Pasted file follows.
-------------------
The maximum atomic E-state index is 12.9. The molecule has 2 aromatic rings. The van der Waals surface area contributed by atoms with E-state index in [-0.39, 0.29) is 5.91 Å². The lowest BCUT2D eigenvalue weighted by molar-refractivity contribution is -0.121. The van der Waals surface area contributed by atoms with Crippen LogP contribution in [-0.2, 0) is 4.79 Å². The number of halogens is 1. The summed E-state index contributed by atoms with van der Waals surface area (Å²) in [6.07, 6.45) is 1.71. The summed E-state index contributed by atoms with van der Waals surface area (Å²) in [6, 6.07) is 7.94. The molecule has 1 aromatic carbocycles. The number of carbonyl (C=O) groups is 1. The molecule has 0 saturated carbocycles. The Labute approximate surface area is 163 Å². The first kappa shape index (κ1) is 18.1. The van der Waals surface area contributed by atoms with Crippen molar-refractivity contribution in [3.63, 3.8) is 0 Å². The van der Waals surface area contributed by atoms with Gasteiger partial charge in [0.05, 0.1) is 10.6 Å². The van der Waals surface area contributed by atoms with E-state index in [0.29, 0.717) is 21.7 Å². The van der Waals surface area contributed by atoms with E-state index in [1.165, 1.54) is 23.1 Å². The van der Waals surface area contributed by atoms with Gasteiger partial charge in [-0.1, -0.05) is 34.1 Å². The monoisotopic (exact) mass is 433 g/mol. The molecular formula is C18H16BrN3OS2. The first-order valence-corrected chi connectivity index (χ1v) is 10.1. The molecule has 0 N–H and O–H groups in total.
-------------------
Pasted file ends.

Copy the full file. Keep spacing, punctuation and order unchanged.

The maximum atomic E-state index is 12.9. The molecule has 2 aromatic rings. The van der Waals surface area contributed by atoms with E-state index in [-0.39, 0.29) is 5.91 Å². The lowest BCUT2D eigenvalue weighted by molar-refractivity contribution is -0.121. The van der Waals surface area contributed by atoms with Crippen LogP contribution in [-0.2, 0) is 4.79 Å². The number of halogens is 1. The summed E-state index contributed by atoms with van der Waals surface area (Å²) in [6.07, 6.45) is 1.71. The summed E-state index contributed by atoms with van der Waals surface area (Å²) in [6, 6.07) is 7.94. The molecule has 1 aromatic carbocycles. The number of carbonyl (C=O) groups is 1. The molecule has 0 saturated carbocycles. The Labute approximate surface area is 163 Å². The first kappa shape index (κ1) is 18.1. The van der Waals surface area contributed by atoms with Crippen molar-refractivity contribution in [3.63, 3.8) is 0 Å². The van der Waals surface area contributed by atoms with Gasteiger partial charge in [0.05, 0.1) is 10.6 Å². The van der Waals surface area contributed by atoms with E-state index in [0.29, 0.717) is 21.7 Å². The van der Waals surface area contributed by atoms with E-state index in [1.165, 1.54) is 23.1 Å². The van der Waals surface area contributed by atoms with Gasteiger partial charge in [-0.1, -0.05) is 34.1 Å². The monoisotopic (exact) mass is 433 g/mol. The molecular formula is C18H16BrN3OS2. The first-order valence-corrected chi connectivity index (χ1v) is 10.1. The molecule has 0 N–H and O–H groups in total.